Musical Games of the Renaissance: A Century of Musical Ingenuity, 1410-1510
Old Hall OHR0004
By Karen Cook
Anyone privileged enough to have spent any time at the Met Cloisters in New York City will already know just what a treasure trove it is, full of gorgeous historical artifacts, thoughtfully arranged to highlight different aspects of life in the past. In 2016, one such exhibit comprised hand-painted playing cards, which were a source of both entertainment and art. To complement this unique display, the ensemble Pomerium performed a concert of Renaissance music showcasing musical games and puzzles. That concert became their latest recording, which will be available soon from the ensemble’s website and Amazon.com.
Pomerium is here the curator of their own musical exhibit, one that demonstrates some of the ways in which late Medieval and Renaissance composers engaged with what musicologist Katelijne Schiltz calls “riddle culture” — the fascination in Renaissance society with games to stimulate the intellect and to entertain. Such riddles in music could be musical or textual, formed by quotation or made through notation, or any combination of the above. (For those interested in such things, Schiltz’s recent book, Music and Riddle Culture in the Renaissance, is a fantastic resource.) The album features 11 tracks, each of which demonstrates a different kind of approach to musical games.
The clever reuse of pre-existing music was perhaps one of the most widespread of musical practices, whether one might consider it a game or not. The album begins with the beautiful antiphon “Argentum et aurum,” followed by two movements of the Mass built on it by Heinrich Isaac. But quotation is not Isaac’s only trick; he sets the chant at different rhythmic speeds, syncopates some voices, and in fascinatingly minimalist fashion, each voice of the first “Kyrie” sings only one type of duration (the uppermost voice, for example, gets to sing only dotted breves). Later, three different works borrow the famous “L’homme armé” tune: first, the polytextual rondeau “Il sera par vous conbatu/L’homme armé,” likely by Du Fay, followed by movements of the Mass by Ockeghem and the Missa L’homme armé sexti toni by Josquin.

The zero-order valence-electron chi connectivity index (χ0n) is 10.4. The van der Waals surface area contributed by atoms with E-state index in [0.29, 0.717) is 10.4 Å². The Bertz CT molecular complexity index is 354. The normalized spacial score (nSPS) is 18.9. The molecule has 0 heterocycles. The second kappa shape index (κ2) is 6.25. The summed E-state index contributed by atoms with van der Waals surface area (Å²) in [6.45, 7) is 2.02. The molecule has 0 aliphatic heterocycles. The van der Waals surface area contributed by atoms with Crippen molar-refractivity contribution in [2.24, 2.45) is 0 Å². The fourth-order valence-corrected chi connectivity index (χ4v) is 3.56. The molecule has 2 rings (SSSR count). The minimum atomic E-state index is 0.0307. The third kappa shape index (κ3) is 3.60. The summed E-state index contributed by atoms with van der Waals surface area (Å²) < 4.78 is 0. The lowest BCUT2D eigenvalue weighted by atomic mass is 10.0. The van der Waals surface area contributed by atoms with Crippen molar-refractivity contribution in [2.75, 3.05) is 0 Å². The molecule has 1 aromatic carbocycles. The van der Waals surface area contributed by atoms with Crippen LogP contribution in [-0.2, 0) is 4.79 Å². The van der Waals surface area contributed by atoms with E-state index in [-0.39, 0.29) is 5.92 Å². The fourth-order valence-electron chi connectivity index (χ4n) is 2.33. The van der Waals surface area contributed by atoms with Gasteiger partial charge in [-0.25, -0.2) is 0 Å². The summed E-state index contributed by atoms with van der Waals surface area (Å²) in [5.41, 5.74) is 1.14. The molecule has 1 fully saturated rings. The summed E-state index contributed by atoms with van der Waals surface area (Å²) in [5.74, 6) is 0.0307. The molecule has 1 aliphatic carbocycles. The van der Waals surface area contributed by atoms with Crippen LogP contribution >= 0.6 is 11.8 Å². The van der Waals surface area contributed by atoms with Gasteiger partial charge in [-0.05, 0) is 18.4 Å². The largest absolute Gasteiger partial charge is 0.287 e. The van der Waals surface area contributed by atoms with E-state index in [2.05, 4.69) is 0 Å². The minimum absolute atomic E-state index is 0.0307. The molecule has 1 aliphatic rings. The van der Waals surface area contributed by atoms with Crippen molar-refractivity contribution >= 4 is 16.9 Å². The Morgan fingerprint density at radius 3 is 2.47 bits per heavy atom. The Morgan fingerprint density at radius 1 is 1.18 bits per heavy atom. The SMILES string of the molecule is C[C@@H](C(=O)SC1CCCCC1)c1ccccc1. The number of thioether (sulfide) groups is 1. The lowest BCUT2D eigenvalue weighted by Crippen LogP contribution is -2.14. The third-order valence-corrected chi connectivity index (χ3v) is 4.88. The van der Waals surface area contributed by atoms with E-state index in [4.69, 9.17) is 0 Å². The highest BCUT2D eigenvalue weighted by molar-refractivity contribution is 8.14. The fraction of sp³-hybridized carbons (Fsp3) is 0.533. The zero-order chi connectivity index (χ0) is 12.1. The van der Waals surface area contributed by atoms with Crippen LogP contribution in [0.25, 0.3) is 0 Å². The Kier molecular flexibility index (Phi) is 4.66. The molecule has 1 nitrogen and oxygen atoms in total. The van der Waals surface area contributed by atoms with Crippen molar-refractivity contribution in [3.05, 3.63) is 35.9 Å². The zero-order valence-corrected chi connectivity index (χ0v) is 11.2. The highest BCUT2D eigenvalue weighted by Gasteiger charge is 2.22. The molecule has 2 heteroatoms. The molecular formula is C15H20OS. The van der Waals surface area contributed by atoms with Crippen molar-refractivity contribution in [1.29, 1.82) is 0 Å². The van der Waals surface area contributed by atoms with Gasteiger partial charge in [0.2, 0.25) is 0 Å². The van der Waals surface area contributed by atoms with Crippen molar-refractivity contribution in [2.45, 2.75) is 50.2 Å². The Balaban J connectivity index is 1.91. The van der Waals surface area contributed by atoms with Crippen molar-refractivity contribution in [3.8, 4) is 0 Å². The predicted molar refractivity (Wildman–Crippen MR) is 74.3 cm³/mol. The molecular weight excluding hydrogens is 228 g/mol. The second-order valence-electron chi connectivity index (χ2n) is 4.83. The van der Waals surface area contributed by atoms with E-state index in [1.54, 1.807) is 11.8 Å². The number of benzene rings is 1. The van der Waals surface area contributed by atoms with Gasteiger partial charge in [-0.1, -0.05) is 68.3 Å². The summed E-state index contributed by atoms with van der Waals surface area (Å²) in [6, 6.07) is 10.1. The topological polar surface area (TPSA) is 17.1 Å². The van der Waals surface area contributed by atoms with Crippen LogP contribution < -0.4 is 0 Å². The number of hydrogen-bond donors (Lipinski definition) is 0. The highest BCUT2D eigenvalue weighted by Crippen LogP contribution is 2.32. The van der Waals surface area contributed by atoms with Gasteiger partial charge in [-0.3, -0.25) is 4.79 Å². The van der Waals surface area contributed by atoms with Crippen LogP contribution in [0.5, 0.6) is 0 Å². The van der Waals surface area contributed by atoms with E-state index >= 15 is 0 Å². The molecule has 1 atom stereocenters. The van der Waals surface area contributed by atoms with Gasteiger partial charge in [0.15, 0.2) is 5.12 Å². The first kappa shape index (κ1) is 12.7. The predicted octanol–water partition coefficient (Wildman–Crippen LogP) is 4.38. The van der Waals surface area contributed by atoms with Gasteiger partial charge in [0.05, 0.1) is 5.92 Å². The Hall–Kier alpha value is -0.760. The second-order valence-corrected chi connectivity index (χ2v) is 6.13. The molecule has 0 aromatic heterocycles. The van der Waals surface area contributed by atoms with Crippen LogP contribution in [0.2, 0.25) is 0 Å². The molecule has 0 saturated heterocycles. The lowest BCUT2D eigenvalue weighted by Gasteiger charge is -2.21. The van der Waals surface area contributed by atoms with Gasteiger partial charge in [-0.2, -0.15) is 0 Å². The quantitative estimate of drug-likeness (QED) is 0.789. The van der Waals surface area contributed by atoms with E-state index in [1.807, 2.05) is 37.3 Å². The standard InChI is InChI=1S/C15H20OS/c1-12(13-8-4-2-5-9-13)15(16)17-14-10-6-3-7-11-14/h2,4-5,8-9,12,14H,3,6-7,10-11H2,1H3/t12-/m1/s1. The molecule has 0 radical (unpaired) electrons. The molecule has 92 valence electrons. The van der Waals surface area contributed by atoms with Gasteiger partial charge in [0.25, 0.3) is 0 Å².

Two other works are shaped in different ways by proportions. Busnoys celebrated his teacher Ockeghem in the motet In hydraulis, for which both the pitch and rhythmic durations are structured by Pythagorean proportions. The Sanctus of Josquin’s Missa Di dadi, on the other hand, has a pair of dice printed in the margins of the work that tell the performer what level of augmentation certain note values should have. (And for anyone confused by such a canon, Petrucci also printed the resolution to the riddle.)
The last two works are the two famous “picture songs” by Baude Cordier, “Tout par compas” (in the shape of a circle) and “Belle, bonne, sage” (in the shape of a heart); both also contain other notational, proportional, and canonic complexities.
Active since 1972, Pomerium, led by Alexander Blachly, is certainly no stranger to these works, and it shows. Each is handled like an old friend, with warmth, understanding, and a sense of invitation. The larger works are lovely, but for me the real standouts are the ones for smaller ensemble: the two Baude Cordier songs, and especially the witty, gorgous “L’homme armé” rondeau. It’s a comfortable recording, gentle and solid.
Karen Cook specializes in the music, theory, and notation of the late medieval and early Renaissance periods. She is assistant professor of music at the University of Hartford in Connecticut.